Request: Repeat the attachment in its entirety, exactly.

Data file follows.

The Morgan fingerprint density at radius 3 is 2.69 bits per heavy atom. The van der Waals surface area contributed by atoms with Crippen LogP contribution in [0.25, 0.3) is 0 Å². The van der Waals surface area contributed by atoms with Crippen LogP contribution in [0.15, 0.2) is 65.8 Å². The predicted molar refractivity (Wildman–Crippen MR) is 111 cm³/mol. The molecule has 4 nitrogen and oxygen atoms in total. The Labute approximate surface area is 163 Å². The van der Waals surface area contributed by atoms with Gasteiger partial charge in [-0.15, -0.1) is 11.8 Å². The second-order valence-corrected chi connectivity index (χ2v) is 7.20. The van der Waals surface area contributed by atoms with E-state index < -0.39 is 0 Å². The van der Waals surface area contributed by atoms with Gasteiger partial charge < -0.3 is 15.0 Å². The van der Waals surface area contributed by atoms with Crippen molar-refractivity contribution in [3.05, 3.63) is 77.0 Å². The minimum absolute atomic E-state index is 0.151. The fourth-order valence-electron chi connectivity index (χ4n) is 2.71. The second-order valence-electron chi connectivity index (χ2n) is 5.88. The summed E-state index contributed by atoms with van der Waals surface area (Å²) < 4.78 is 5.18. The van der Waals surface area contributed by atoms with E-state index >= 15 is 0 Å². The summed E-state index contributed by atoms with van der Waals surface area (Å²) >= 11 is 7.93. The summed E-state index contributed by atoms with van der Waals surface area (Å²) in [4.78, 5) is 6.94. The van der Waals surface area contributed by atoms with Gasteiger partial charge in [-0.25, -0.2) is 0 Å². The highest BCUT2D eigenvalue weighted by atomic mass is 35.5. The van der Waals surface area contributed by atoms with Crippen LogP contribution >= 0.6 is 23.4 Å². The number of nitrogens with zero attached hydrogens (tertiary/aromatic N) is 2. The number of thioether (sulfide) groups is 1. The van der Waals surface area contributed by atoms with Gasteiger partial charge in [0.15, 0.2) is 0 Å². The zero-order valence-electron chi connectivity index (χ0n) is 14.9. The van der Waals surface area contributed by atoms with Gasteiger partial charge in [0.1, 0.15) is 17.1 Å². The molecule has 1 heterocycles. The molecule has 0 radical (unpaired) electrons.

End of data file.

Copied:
The Morgan fingerprint density at radius 3 is 2.69 bits per heavy atom. The van der Waals surface area contributed by atoms with Crippen LogP contribution in [0.25, 0.3) is 0 Å². The van der Waals surface area contributed by atoms with Crippen LogP contribution in [0.15, 0.2) is 65.8 Å². The predicted molar refractivity (Wildman–Crippen MR) is 111 cm³/mol. The molecule has 4 nitrogen and oxygen atoms in total. The Labute approximate surface area is 163 Å². The van der Waals surface area contributed by atoms with Gasteiger partial charge in [-0.15, -0.1) is 11.8 Å². The second-order valence-corrected chi connectivity index (χ2v) is 7.20. The van der Waals surface area contributed by atoms with E-state index < -0.39 is 0 Å². The van der Waals surface area contributed by atoms with Gasteiger partial charge < -0.3 is 15.0 Å². The van der Waals surface area contributed by atoms with Crippen molar-refractivity contribution in [3.05, 3.63) is 77.0 Å². The minimum absolute atomic E-state index is 0.151. The fourth-order valence-electron chi connectivity index (χ4n) is 2.71. The second-order valence-electron chi connectivity index (χ2n) is 5.88. The summed E-state index contributed by atoms with van der Waals surface area (Å²) < 4.78 is 5.18. The van der Waals surface area contributed by atoms with E-state index >= 15 is 0 Å². The summed E-state index contributed by atoms with van der Waals surface area (Å²) >= 11 is 7.93. The summed E-state index contributed by atoms with van der Waals surface area (Å²) in [4.78, 5) is 6.94. The van der Waals surface area contributed by atoms with Gasteiger partial charge in [-0.25, -0.2) is 0 Å². The highest BCUT2D eigenvalue weighted by atomic mass is 35.5. The van der Waals surface area contributed by atoms with Crippen LogP contribution >= 0.6 is 23.4 Å². The number of nitrogens with zero attached hydrogens (tertiary/aromatic N) is 2. The number of thioether (sulfide) groups is 1. The van der Waals surface area contributed by atoms with Gasteiger partial charge in [0.15, 0.2) is 0 Å². The zero-order valence-electron chi connectivity index (χ0n) is 14.9. The van der Waals surface area contributed by atoms with Gasteiger partial charge in [0.1, 0.15) is 17.1 Å². The molecule has 1 heterocycles. The molecule has 0 radical (unpaired) electrons.